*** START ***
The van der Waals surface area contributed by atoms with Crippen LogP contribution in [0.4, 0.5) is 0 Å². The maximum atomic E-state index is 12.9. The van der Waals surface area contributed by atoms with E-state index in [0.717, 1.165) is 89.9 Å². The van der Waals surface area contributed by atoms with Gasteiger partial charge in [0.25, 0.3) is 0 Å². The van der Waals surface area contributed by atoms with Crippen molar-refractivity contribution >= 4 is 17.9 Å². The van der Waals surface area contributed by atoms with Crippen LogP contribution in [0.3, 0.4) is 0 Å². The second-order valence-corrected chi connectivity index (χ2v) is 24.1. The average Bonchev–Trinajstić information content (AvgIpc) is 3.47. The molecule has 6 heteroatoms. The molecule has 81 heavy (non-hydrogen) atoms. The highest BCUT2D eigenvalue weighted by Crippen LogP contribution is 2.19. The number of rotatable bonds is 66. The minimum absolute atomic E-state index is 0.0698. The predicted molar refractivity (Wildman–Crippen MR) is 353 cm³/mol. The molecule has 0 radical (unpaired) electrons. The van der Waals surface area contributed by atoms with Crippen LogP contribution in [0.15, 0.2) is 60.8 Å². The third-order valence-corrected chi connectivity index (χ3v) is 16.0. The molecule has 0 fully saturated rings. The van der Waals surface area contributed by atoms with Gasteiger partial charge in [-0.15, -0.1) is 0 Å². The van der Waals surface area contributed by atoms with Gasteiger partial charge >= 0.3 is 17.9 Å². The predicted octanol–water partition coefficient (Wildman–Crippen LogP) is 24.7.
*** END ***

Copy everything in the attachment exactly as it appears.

The van der Waals surface area contributed by atoms with Crippen LogP contribution in [0.4, 0.5) is 0 Å². The maximum atomic E-state index is 12.9. The van der Waals surface area contributed by atoms with E-state index in [0.717, 1.165) is 89.9 Å². The van der Waals surface area contributed by atoms with Gasteiger partial charge in [0.25, 0.3) is 0 Å². The van der Waals surface area contributed by atoms with Crippen molar-refractivity contribution >= 4 is 17.9 Å². The van der Waals surface area contributed by atoms with Crippen LogP contribution in [0.3, 0.4) is 0 Å². The second-order valence-corrected chi connectivity index (χ2v) is 24.1. The average Bonchev–Trinajstić information content (AvgIpc) is 3.47. The molecule has 6 heteroatoms. The molecule has 81 heavy (non-hydrogen) atoms. The highest BCUT2D eigenvalue weighted by Crippen LogP contribution is 2.19. The number of rotatable bonds is 66. The minimum absolute atomic E-state index is 0.0698. The predicted molar refractivity (Wildman–Crippen MR) is 353 cm³/mol. The molecule has 0 radical (unpaired) electrons. The van der Waals surface area contributed by atoms with Crippen LogP contribution in [0.15, 0.2) is 60.8 Å². The third-order valence-corrected chi connectivity index (χ3v) is 16.0. The molecule has 0 fully saturated rings. The van der Waals surface area contributed by atoms with Gasteiger partial charge in [-0.15, -0.1) is 0 Å². The van der Waals surface area contributed by atoms with Gasteiger partial charge >= 0.3 is 17.9 Å². The predicted octanol–water partition coefficient (Wildman–Crippen LogP) is 24.7.